When we have families, we want to leave a legacy – not only history and traditions, but financial. And getting your financial house in order takes some work. But Jack Lumsden, MBA and CFP, is here to give you some tips in this exclusive excerpt from his book Preserving Wealth: The Next Generation. Be sure to follow the tour for more. Best of luck in the giveaway!
“If you deposit the money at your bank or trust company in a savings or
“Toronto-based research firm Strategic Insight projects that approximately $1 trillion in personal wealth will be transferred from one generation to the next in Canada between 2016 and 2026, with roughly 70% of that in the form of financial assets.” – Advisors Edge January 30, 2018
“70 % of Wealth Transfers fail.” – The Future of Estate Planning. Trusts and Estates June 2010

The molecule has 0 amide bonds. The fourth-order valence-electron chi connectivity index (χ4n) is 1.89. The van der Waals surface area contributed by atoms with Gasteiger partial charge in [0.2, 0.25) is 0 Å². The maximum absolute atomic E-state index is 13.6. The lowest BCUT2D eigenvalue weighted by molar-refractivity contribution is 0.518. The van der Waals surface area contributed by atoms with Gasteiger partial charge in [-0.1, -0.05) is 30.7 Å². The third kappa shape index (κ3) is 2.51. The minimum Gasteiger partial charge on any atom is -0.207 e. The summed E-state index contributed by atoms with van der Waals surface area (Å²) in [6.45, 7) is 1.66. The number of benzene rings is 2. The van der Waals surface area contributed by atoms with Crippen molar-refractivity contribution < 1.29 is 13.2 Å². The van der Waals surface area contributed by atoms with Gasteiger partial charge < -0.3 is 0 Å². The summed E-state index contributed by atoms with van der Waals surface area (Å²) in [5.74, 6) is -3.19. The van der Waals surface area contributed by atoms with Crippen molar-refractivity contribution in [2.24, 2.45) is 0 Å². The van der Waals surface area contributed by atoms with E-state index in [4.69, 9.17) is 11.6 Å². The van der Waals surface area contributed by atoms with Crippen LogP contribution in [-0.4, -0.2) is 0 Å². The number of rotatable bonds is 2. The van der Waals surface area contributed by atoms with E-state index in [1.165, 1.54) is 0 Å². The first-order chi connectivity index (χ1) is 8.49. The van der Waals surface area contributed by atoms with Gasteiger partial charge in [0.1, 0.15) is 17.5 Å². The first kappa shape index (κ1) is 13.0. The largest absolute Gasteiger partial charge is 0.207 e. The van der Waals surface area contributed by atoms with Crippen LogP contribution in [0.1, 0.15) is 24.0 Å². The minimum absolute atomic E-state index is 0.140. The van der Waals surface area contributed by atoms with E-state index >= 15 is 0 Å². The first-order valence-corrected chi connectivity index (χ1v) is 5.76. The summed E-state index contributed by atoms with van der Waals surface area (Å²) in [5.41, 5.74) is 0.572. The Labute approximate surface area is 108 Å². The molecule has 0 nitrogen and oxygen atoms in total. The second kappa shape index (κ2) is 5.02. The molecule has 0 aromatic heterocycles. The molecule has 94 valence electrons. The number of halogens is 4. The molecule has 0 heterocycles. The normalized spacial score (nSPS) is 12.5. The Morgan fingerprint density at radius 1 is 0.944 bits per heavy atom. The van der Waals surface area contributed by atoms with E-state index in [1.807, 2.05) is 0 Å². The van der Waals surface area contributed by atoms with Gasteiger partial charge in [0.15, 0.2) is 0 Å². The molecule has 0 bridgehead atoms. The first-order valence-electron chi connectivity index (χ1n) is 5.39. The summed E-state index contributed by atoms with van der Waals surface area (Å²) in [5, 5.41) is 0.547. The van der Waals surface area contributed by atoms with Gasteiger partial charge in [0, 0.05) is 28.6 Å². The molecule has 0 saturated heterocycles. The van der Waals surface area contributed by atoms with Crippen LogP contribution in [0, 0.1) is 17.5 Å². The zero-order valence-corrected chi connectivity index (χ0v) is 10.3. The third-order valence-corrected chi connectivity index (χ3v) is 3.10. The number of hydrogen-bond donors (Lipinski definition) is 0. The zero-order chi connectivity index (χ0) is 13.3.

“65% of Canadians say it’s likely they will leave an inheritance to their heirs or estate but only 46% of Canadians have a will.” – Sun Life Canadian UnretirementTM Index, 2015.
Experts estimate that $1 trillion of inheritances will pass from one generation to the next within a decade in Canada. In addition, many individuals are selling their businesses, resulting in substantial gains. Accordingly, the ability to effectively manage one’s wealth and prepare and implement a proper estate plan is no longer just prudent. It’s crucial.
Jack Lumsden is an experienced financial advisor who uses an easy-to-read narrative style to clarify financial planning concepts that everyone needs to know. Preserving Wealth explains:
•Investment strategies to provide for growth and protection of capital,
•How to develop an effective estate transfer plan to reduce estate costs and taxes,
•Strategies to preserve wealth and safeguard an inheritance or gift for the next generation,
•How to select an executor, and what to do if you are an executor,
•The critical discussions to have with your family, and
•How to assemble a financial team.
Read an exclusive excerpt: